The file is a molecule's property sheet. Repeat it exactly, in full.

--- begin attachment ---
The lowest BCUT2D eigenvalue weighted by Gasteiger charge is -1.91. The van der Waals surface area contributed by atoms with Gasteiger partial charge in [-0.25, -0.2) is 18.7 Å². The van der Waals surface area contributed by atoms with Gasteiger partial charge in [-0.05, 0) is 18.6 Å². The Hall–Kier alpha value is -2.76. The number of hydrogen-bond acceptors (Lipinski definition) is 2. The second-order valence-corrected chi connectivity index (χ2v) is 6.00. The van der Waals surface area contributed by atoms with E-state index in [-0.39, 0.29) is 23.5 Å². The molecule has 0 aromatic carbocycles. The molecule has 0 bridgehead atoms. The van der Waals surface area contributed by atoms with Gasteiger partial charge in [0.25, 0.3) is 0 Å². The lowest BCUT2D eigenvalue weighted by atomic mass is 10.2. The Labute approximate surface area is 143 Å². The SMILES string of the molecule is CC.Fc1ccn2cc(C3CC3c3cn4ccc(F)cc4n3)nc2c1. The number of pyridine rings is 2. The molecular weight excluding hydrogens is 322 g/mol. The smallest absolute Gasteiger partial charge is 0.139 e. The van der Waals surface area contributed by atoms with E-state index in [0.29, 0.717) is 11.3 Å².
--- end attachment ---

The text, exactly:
The lowest BCUT2D eigenvalue weighted by Gasteiger charge is -1.91. The van der Waals surface area contributed by atoms with Gasteiger partial charge in [-0.25, -0.2) is 18.7 Å². The van der Waals surface area contributed by atoms with Gasteiger partial charge in [-0.05, 0) is 18.6 Å². The Hall–Kier alpha value is -2.76. The number of hydrogen-bond acceptors (Lipinski definition) is 2. The second-order valence-corrected chi connectivity index (χ2v) is 6.00. The van der Waals surface area contributed by atoms with E-state index in [-0.39, 0.29) is 23.5 Å². The molecule has 0 aromatic carbocycles. The molecule has 0 bridgehead atoms. The van der Waals surface area contributed by atoms with Gasteiger partial charge in [0.25, 0.3) is 0 Å². The lowest BCUT2D eigenvalue weighted by atomic mass is 10.2. The Labute approximate surface area is 143 Å². The SMILES string of the molecule is CC.Fc1ccn2cc(C3CC3c3cn4ccc(F)cc4n3)nc2c1. The number of pyridine rings is 2. The molecular weight excluding hydrogens is 322 g/mol. The smallest absolute Gasteiger partial charge is 0.139 e. The van der Waals surface area contributed by atoms with E-state index in [0.29, 0.717) is 11.3 Å².